Friday, 1 June 2012

Homemade lathe steady ... ...

From time to time when I'm turning wood I've found that I get too much movement in what ever I'm turning, especially long pieces (like candle sticks) this can cause all sorts of problems, for a start the piece won't stay round, it'll go a kind of oval shape, and the piece can even break where it's held in the chuck, and you don't really want large chunks of wood flying about at 2000 rpm.

So I decided I needed a steady for my lathe, the only problem is that I couldn't find one that would A - fit my lathe in a way I want and B - the ones I did find where a little costly for my tastes, so I built one.

 Here it is -

I'll explain why there's a bit missing.

It's not a particularly neat job, but it was cheap and it works, and despite how it might look it's very sturdy when in use, which is what I was aiming for.

After looking at a few sites online that have similar devices I figured a big circle shape was best, and to be honest the simplest way to make it.
I got a sheet of 12mm ply and had it cut at the diy store, mainly because I'm lazy and couldn't be bothered to do it, and because they'll cut it for free and it was easier to get home on my push bike.

Firstly I cut out 3 identical shapes, circles basically with an external measurement of 14 inches and an internal measurement of 12 inches, rather than cut out a complete circle shape I shaped the bottom so that I could fix the mounting bracket to it nice and securely.

3 parts ready for gluing together -

In the end I screwed and glued them together.

To make the circles I used a piece of wood that I marked with the right measurements, I don't have a compass that was big enough, hence using the bit of wood, this is a good way of getting large circles onto bits of wood.

The make shift compass -


You can see how it works, once you have the centre of the wood you want to draw a circle on you can use a screw or a nail to locate your compass, and then all you need to do is drill holes at the right measurements for your circles, then just poke a pencil through the hole and there you have it, a simple, but accurate compass.

Once the 3 main parts had been fixed together I tidied them up with my homemade spindle sander, I'll put a link to that post at the end of this one.

Tidying up -

I've thought of loads of things I can do with a spindle sander.

Next I had to make 3 arms to hold the wheels I intended to use, the wheels came from an old set of roller blades that had been in the loft for years, the arms are also made from 12mm ply, I was going to make them out of a single thickness of ply, but they weren't as strong as I thought they should be, so I made them double the thickness.

The arms (which will support the wood in the lathe) - 

The groove is for the bolt that fixes the arm to the frame.

The wheels are held onto the wood with bolts and a small length of threaded bar, this was all I had lying about, otherwise I'd have used nuts and bolts of some sort, but this works just as well, the groove in the arm is was made by drilling out a series of holes and then using a rasp file I made the groove.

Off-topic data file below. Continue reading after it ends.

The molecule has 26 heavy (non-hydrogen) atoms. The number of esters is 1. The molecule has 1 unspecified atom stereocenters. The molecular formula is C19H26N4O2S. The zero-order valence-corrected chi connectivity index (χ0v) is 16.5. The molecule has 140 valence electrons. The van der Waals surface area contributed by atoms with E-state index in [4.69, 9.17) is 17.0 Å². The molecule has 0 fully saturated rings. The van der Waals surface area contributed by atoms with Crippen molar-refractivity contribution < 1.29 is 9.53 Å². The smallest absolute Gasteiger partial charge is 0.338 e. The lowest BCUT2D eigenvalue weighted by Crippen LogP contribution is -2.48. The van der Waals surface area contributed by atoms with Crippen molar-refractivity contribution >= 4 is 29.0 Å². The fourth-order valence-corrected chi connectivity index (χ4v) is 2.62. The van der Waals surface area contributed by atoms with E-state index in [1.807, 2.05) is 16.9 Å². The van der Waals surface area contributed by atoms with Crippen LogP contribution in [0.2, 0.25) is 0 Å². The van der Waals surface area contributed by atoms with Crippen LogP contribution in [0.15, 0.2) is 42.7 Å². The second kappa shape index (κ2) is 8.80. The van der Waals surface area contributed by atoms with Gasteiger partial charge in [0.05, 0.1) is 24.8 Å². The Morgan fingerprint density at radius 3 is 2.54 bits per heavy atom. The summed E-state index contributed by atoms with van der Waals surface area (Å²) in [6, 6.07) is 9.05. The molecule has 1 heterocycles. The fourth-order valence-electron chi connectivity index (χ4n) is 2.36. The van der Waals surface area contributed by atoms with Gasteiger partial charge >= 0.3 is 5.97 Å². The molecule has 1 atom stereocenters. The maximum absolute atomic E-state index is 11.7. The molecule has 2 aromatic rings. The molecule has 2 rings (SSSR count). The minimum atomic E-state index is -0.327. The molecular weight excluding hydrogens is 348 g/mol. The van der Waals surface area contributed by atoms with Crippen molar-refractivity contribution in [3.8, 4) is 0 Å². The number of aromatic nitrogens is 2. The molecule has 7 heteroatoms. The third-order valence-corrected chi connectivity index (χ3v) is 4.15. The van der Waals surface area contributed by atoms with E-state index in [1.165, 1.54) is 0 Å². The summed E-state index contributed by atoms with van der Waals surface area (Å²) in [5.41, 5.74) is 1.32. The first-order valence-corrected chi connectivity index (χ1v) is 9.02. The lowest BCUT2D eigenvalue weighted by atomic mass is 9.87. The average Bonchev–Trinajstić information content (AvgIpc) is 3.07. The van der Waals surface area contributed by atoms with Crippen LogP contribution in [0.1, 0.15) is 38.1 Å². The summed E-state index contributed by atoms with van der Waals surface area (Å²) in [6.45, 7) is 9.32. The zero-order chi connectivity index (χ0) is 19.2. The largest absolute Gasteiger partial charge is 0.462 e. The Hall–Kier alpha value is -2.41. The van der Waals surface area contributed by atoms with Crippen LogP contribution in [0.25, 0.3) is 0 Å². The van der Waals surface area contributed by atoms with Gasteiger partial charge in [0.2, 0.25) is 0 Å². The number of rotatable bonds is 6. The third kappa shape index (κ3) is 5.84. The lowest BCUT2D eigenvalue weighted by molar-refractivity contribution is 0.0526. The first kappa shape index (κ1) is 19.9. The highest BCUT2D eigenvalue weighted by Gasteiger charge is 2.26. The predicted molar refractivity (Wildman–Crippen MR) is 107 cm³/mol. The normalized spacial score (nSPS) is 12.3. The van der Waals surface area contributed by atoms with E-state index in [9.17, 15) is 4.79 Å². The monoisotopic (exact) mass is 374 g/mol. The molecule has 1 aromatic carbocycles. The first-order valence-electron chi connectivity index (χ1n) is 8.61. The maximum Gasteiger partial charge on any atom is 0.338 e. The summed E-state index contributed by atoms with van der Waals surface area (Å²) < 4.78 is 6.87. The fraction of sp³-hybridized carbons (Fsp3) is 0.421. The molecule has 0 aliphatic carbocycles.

One of the wheels - 

Sports wheels no less.

Side view, with small washers added to make sure the bearings don't rub - 

I chose the smoothest wheels from the lot I have.
To fix the arms to the main frame I've used some long bolts with wing nuts, this means I can undo the arms quickly and make fine adjustments without having to undo things completely.

First I marked out on the frame where I wanted the arms, then I cut out the section of wood, I went down about 12mm, then I used a chisel to remove the scrap bit of wood.

The cuts already made - 

Just needs a chisel and then it's ready for the support arm.
I decided where I wanted all 3 arms, and about 5 minutes after I'd made all the cuts and chiseled out the wood I changed my mind, which is why there's a bit missing (now repaired) in the first picture.

The original placement - 

Not quite right.

As you can see the arms are more or less in the right place, I just wanted a little more support on the bottom of the steady, so I moved the arm on the right down a little, this way it will sit underneath what ever I'm turning slightly better than before.

Revised version - 

That's better.
Then all I needed to do was make a bracket so that I could fix it to the bed of my lathe, this was easy enough to do.
I cut 3 rectangles of ply, 1 to fix the frame to, and 2 others to make the bracket.

The bracket - 

Like a wood sandwich.

The smallest piece of wood sits snugly between the 2 parts of my lathe bed, the bolts then pull it altogether so that it's nice and secure and doesn't move when it's in use.
And that's about it really, it works quite well, all I need to do now is get into my shed and start turning a candle stick or 2 to see how it works on a long piece.

The steady on the lathe - 

You can see the bolts that hold each arm.

From the other side - 

You can see that 1 arm sits lower than the other.

And here's a short video (taken on my phone) of it working, it's noisy, but it does the job, this was with the lathe running at full speed, it holds the wood quite well I think.

Working (you might want to turn your speakers down a touch) ! - 

Here's the link to my homemade spindle sander -  Homemade spindle sander (opens in new window)

Thanks for reading.

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